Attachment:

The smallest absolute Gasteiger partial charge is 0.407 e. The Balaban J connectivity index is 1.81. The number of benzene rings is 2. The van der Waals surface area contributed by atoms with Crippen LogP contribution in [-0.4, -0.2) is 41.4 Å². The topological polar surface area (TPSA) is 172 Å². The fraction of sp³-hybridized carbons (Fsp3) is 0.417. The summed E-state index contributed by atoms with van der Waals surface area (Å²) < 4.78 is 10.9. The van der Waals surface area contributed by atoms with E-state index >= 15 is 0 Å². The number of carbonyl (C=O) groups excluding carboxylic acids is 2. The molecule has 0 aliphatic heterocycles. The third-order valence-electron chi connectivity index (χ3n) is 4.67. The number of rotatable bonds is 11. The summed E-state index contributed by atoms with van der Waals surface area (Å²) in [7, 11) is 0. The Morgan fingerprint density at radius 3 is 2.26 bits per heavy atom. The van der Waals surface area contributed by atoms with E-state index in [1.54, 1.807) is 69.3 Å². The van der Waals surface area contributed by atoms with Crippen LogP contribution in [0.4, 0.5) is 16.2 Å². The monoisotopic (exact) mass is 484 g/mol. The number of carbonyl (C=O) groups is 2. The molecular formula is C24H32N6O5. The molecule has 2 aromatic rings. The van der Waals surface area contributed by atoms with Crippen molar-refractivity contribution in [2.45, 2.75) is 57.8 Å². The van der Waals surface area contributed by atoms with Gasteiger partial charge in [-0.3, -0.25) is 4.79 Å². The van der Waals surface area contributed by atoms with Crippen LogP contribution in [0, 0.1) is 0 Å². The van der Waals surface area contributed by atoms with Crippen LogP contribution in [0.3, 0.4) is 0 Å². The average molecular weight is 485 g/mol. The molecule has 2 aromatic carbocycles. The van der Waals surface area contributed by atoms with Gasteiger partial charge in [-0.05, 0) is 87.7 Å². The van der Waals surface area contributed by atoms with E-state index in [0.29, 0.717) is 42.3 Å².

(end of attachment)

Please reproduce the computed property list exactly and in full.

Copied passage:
The smallest absolute Gasteiger partial charge is 0.407 e. The Balaban J connectivity index is 1.81. The number of benzene rings is 2. The van der Waals surface area contributed by atoms with Crippen LogP contribution in [-0.4, -0.2) is 41.4 Å². The topological polar surface area (TPSA) is 172 Å². The fraction of sp³-hybridized carbons (Fsp3) is 0.417. The summed E-state index contributed by atoms with van der Waals surface area (Å²) < 4.78 is 10.9. The van der Waals surface area contributed by atoms with E-state index >= 15 is 0 Å². The number of carbonyl (C=O) groups excluding carboxylic acids is 2. The molecule has 0 aliphatic heterocycles. The third-order valence-electron chi connectivity index (χ3n) is 4.67. The number of rotatable bonds is 11. The summed E-state index contributed by atoms with van der Waals surface area (Å²) in [7, 11) is 0. The Morgan fingerprint density at radius 3 is 2.26 bits per heavy atom. The van der Waals surface area contributed by atoms with E-state index in [1.54, 1.807) is 69.3 Å². The van der Waals surface area contributed by atoms with Crippen LogP contribution in [0.4, 0.5) is 16.2 Å². The monoisotopic (exact) mass is 484 g/mol. The number of carbonyl (C=O) groups is 2. The molecular formula is C24H32N6O5. The molecule has 2 aromatic rings. The van der Waals surface area contributed by atoms with Crippen molar-refractivity contribution in [2.45, 2.75) is 57.8 Å². The van der Waals surface area contributed by atoms with Gasteiger partial charge in [-0.3, -0.25) is 4.79 Å². The van der Waals surface area contributed by atoms with Crippen LogP contribution in [0, 0.1) is 0 Å². The van der Waals surface area contributed by atoms with Crippen LogP contribution in [0.3, 0.4) is 0 Å². The average molecular weight is 485 g/mol. The molecule has 2 aromatic carbocycles. The van der Waals surface area contributed by atoms with Gasteiger partial charge in [-0.05, 0) is 87.7 Å². The van der Waals surface area contributed by atoms with E-state index in [0.29, 0.717) is 42.3 Å².